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Electrostatic Discharge Factory Issues



Electrostatic Discharge Factory Issues
The paper offers an overview of causes for ESD, where electrostatic charges are increasingly generated.
Production Floor

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Authored By:


Dipl. Ing. Hartmut Berndt
B.E.STAT European ESD competence centre
Kesselsdorf, Germany

Summary


The number of failures caused by electrostatic discharges (ESD) has been increasing for some time now. So, it is necessary for everyone, who handles electrostatic sensitive devices (ESDS), to know the reasons of such failures. The paper will give an overview about possible causes for ESD. Particularly automated production lines have some processing steps, where electrostatic charges are increasingly generated. So far one has been focused on the human being.

This is controllable. Measurements in production lines show electrostatic charges at the following processing steps: application of soldering paste (printer), assembling (automated and manual (pick and place), and labeling as well as electric tests (ICT). The electronic components are always assembled directly and without any covering on the PCBs. Thus, the wire bonding process leads to damage of the electronic components.

The processing steps, where the PCBs are covered with chassis must be inspected also. Such chassis are mostly made of isolating materials, like plastics. Thus, those can be highly electrostatic charged, while assembling. In summary an optimized ESD Control System for ESD working areas and machines with the emphasis on cost-effectiveness will be compared. Topics: An optimized ESD control system, with an emphasis on cost-effectiveness, Introduction of an optimized ESD Control System for ESD working areas, Solutions for machines and automated processes, Measurement methods in SMT production line and ESD audits, Product quality.

Conclusions


The statements are intended to highlight the problems in an EPA and the handling of electronic components in the coming years. The components become more and more sensitive to electrostatic charges and fields. However, the current ESD measures are not sufficient, and thus they are not able to protect the ESDS in the coming years.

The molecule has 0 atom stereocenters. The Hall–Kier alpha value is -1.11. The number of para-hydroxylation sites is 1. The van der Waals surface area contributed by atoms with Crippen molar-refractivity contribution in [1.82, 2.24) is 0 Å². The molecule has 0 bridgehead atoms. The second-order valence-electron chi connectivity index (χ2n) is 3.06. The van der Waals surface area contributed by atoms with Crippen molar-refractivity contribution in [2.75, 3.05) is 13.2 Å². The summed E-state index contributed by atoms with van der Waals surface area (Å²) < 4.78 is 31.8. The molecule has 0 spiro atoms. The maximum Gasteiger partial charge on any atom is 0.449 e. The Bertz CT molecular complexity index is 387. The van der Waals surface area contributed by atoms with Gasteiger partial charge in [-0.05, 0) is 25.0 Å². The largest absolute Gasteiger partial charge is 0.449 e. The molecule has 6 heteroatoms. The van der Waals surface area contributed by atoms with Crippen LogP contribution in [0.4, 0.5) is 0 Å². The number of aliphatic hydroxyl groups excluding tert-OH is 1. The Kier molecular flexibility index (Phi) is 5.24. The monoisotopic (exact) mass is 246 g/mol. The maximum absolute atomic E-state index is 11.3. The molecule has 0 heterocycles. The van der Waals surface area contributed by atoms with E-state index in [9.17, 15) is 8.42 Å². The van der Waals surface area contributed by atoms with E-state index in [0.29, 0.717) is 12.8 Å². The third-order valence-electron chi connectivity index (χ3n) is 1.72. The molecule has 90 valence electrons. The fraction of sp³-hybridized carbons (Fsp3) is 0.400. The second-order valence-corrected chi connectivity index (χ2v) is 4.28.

Many companies have already installed ESD Control Systems and ESD equipment. But this will not suffice, because the plans must be constantly reviewed and adapted to the current ESD requirements. Nevertheless, the ESD equipment on the market will no longer meet the ESD requirements in the coming years. They must be developed. Furthermore, the failure models are constantly changing. So far, the HBM was the most important one, but the CDM also becomes more and more important.

The actual sources of static electricity are another problem. People and work places are well controlled, but the machinery, equipment, etc are the next generation of electrostatic charges. The existing measurement systems are partially sufficient for the verification of persons and work places. But they are no longer sufficient to determine the electrostatic charges and fields in the very fast processes of plants and machinery. The question is, do we still measure static or would a dynamic measurement be better? At what speeds, frequencies, sampling rates, etc., should we measure?

Even conventional measurement technology is no longer sufficient today to measure electrostatic charging and discharging. Sometimes there are new materials that cannot be assessed according to the methods of resistance, such as conductive and dissipative plastic coatings.

Initially Published in the IPC Proceedings

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